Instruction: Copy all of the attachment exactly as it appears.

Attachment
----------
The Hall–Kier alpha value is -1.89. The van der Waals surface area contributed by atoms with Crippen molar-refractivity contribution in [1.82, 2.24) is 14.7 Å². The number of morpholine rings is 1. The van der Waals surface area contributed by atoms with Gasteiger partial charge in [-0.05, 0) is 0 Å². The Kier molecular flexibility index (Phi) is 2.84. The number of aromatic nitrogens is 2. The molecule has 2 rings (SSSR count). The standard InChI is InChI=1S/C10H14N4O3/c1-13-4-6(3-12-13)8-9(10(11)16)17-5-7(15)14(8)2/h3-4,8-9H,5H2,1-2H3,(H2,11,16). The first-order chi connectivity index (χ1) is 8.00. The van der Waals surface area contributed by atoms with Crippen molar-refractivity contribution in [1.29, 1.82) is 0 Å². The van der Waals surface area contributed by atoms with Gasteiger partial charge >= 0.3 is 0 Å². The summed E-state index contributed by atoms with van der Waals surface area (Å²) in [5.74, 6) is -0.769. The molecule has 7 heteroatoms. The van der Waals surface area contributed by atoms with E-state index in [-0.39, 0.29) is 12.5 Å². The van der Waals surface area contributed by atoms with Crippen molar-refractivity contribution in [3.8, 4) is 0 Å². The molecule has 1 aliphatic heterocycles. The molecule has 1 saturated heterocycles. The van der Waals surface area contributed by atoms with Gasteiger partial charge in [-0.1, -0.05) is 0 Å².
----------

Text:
The Hall–Kier alpha value is -1.89. The van der Waals surface area contributed by atoms with Crippen molar-refractivity contribution in [1.82, 2.24) is 14.7 Å². The number of morpholine rings is 1. The van der Waals surface area contributed by atoms with Gasteiger partial charge in [-0.05, 0) is 0 Å². The Kier molecular flexibility index (Phi) is 2.84. The number of aromatic nitrogens is 2. The molecule has 2 rings (SSSR count). The standard InChI is InChI=1S/C10H14N4O3/c1-13-4-6(3-12-13)8-9(10(11)16)17-5-7(15)14(8)2/h3-4,8-9H,5H2,1-2H3,(H2,11,16). The first-order chi connectivity index (χ1) is 8.00. The van der Waals surface area contributed by atoms with Crippen molar-refractivity contribution in [1.29, 1.82) is 0 Å². The van der Waals surface area contributed by atoms with Gasteiger partial charge >= 0.3 is 0 Å². The summed E-state index contributed by atoms with van der Waals surface area (Å²) in [5.74, 6) is -0.769. The molecule has 7 heteroatoms. The van der Waals surface area contributed by atoms with E-state index in [-0.39, 0.29) is 12.5 Å². The van der Waals surface area contributed by atoms with Crippen molar-refractivity contribution in [3.8, 4) is 0 Å². The molecule has 1 aliphatic heterocycles. The molecule has 1 saturated heterocycles. The van der Waals surface area contributed by atoms with Gasteiger partial charge in [-0.1, -0.05) is 0 Å².